Paisley is the largest town in the historic county of Renfrewshire in the west central Lowlands of Scotland. The town is situated on the northern edge of the Gleniffer Braes, straddling the banks of the White Cart Water, a tributary of the River Clyde. The town, a former burgh, forms part of a contiguous urban area with Glasgow, Glasgow City Centre being 6.9 miles (11.1 km) to the east. The town came to prominence with the establishment of Paisley Abbey in the 12th century, an important religious hub in medieval Scotland which formerly had control over the other churches in the local area. By the 19th century, Paisley had established itself as a centre of the weaving industry, giving its name to the Paisley Shawl and the Paisley Pattern. The town's associations with political Radicalism were highlighted by its involvement in the Radical War of 1820, with striking weavers being instrumental in the protests.
St. Mirren FC was formed as a gentlemen's club which included, among other sports, cricket and rugby in the second half of the 19th century. The increasing popularity of football ensured that by 1877 the members had decided to play association football and 1877 is the football club's official foundation date. They are named after Saint Mirin, the founder of a church at the site of Paisley Abbey and Patron Saint of Paisley. There is also a street in Paisley named St. Mirren Street. The club originally wore scarlet and blue strips, but after one season changed to the current black and white striped shirts, which have been worn all bar one season in the 1900s where cream tops were used. St. Mirren played their first match on 6 October 1877, defeating Johnstone Britannia 1–0 at Shortroods. The 1890 season was an historic season for St. Mirren, as they became founder members of the Scottish League along with fellow Paisley club Abercorn. Of the 10 founder clubs, only 5 survive in the current league system. It was during the match against Morton at Cappielow in this year, that St. Mirren played one of the first night games under light from oil lamps. The club moved to Love Street in 1894 and reached their first Scottish Cup final in the 1907–08 season but were defeated 5–1 by Celtic. The Buddies went on to lift the trophy in 1926, 1959 and 1987.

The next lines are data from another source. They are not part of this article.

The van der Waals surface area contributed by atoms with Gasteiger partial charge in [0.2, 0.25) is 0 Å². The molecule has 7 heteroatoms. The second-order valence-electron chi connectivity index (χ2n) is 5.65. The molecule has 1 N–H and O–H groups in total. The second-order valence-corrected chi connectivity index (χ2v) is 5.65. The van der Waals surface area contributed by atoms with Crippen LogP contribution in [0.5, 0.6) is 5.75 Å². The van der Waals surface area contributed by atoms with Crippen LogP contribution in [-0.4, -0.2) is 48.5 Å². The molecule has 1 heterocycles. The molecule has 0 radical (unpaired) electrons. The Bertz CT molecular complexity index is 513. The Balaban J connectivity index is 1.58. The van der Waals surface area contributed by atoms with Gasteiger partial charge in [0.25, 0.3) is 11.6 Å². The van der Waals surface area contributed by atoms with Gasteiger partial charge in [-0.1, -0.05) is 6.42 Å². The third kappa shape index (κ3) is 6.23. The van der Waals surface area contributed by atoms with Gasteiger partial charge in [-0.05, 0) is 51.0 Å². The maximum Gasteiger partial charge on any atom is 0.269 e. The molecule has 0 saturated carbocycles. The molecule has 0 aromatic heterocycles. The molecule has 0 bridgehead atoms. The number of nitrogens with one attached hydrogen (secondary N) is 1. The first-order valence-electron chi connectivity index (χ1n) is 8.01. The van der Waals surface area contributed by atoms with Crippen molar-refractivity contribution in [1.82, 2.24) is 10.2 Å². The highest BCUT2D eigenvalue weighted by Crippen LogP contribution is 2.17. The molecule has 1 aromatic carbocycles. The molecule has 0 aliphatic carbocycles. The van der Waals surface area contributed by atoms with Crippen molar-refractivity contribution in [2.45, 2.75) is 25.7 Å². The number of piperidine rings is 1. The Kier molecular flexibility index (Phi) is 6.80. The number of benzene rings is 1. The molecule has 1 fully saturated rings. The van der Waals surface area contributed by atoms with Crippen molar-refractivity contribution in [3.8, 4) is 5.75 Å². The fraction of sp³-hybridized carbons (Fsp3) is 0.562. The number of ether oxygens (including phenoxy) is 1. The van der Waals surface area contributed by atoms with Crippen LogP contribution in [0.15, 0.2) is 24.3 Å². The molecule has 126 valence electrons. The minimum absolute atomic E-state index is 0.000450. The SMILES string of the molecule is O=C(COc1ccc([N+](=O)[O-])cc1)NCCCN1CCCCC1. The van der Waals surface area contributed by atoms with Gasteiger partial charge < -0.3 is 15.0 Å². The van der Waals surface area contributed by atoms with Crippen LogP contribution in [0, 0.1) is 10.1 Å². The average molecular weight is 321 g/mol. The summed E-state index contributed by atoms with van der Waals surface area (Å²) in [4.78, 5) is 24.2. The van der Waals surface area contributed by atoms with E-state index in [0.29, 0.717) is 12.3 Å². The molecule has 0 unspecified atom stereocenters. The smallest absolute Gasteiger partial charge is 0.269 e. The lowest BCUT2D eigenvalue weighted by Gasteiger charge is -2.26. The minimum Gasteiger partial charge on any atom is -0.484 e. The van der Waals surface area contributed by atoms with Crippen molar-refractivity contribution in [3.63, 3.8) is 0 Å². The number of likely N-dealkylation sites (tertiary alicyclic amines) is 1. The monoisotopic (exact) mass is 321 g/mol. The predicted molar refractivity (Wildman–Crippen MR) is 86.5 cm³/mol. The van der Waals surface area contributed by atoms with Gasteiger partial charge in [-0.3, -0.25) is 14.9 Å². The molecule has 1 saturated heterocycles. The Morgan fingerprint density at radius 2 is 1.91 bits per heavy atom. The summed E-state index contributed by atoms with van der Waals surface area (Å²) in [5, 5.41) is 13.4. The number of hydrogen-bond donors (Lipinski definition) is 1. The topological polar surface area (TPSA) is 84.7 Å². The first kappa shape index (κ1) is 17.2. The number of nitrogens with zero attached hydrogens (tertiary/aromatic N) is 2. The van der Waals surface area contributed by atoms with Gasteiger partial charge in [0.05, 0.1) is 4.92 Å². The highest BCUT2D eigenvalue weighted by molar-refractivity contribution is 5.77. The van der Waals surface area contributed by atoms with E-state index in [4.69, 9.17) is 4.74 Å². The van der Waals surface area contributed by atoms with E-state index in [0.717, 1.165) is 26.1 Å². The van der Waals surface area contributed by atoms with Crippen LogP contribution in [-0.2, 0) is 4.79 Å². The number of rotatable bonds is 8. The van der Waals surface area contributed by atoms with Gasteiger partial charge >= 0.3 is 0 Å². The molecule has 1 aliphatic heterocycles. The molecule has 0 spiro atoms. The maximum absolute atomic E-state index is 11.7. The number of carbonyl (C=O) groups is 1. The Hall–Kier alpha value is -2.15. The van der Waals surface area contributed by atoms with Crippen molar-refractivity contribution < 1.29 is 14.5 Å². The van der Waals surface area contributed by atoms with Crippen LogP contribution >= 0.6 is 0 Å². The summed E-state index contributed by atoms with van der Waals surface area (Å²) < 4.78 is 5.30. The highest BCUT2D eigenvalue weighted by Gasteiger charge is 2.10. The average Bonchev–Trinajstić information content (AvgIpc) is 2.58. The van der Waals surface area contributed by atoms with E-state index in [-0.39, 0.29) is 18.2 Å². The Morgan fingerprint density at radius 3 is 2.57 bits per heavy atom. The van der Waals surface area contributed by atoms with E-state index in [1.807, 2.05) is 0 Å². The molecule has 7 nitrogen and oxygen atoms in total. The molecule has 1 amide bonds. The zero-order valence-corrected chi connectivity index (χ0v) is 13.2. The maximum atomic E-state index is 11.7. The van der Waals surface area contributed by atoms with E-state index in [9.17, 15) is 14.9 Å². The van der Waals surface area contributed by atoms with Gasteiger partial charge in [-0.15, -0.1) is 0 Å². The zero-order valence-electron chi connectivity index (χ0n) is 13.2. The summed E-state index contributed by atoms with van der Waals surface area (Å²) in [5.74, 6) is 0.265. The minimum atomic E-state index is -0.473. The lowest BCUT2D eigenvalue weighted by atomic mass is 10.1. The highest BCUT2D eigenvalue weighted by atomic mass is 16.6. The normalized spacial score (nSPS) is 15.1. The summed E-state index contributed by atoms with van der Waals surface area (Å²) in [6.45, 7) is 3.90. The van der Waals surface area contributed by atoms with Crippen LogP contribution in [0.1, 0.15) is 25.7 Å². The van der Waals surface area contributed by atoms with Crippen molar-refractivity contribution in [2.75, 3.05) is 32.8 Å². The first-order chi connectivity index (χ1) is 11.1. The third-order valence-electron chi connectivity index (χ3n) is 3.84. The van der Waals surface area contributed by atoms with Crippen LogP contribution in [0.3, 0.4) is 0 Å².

This Pieman was in Glasgow for the weekend to watch Spurs in a pre-season fixture. Aston Villa were doing likewise at St Mirren and the opportunity was taken to visit a new venue. A fairly tame encounter was won by the home side and Aston Villa's Warren Aspinall also managed to get himself sent off (not easy in this type of match).
|St Mirren v Aston Villa|